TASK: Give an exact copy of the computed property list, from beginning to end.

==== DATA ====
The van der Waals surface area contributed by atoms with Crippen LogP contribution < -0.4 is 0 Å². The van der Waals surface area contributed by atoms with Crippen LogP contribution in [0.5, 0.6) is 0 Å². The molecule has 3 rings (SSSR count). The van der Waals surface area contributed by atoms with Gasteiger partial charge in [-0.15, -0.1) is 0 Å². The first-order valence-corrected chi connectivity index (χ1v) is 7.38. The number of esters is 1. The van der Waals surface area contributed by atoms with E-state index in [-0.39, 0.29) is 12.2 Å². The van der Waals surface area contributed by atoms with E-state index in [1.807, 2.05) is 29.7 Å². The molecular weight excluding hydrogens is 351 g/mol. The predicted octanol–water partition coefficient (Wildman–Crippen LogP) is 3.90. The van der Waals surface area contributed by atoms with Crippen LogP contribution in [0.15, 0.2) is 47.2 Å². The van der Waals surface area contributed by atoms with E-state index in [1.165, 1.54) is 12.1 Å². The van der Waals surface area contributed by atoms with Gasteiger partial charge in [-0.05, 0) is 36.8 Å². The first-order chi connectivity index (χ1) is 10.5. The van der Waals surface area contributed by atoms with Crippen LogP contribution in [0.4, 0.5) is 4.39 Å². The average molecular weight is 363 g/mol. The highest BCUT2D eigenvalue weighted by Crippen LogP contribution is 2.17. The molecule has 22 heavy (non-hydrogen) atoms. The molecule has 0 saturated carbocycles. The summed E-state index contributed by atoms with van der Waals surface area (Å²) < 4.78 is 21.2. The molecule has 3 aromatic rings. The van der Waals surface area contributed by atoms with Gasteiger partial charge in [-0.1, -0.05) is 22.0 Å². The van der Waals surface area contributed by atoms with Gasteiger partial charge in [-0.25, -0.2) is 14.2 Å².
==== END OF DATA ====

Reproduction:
The van der Waals surface area contributed by atoms with Crippen LogP contribution < -0.4 is 0 Å². The van der Waals surface area contributed by atoms with Crippen LogP contribution in [0.5, 0.6) is 0 Å². The molecule has 3 rings (SSSR count). The van der Waals surface area contributed by atoms with Gasteiger partial charge in [-0.15, -0.1) is 0 Å². The first-order valence-corrected chi connectivity index (χ1v) is 7.38. The number of esters is 1. The van der Waals surface area contributed by atoms with E-state index in [-0.39, 0.29) is 12.2 Å². The van der Waals surface area contributed by atoms with E-state index in [1.807, 2.05) is 29.7 Å². The molecular weight excluding hydrogens is 351 g/mol. The predicted octanol–water partition coefficient (Wildman–Crippen LogP) is 3.90. The van der Waals surface area contributed by atoms with Crippen LogP contribution in [0.15, 0.2) is 47.2 Å². The van der Waals surface area contributed by atoms with E-state index in [1.165, 1.54) is 12.1 Å². The van der Waals surface area contributed by atoms with Gasteiger partial charge in [-0.05, 0) is 36.8 Å². The first-order chi connectivity index (χ1) is 10.5. The van der Waals surface area contributed by atoms with Crippen LogP contribution in [0.4, 0.5) is 4.39 Å². The average molecular weight is 363 g/mol. The highest BCUT2D eigenvalue weighted by Crippen LogP contribution is 2.17. The molecule has 22 heavy (non-hydrogen) atoms. The molecule has 0 saturated carbocycles. The summed E-state index contributed by atoms with van der Waals surface area (Å²) < 4.78 is 21.2. The molecule has 3 aromatic rings. The van der Waals surface area contributed by atoms with Gasteiger partial charge in [-0.1, -0.05) is 22.0 Å². The van der Waals surface area contributed by atoms with Gasteiger partial charge in [-0.25, -0.2) is 14.2 Å².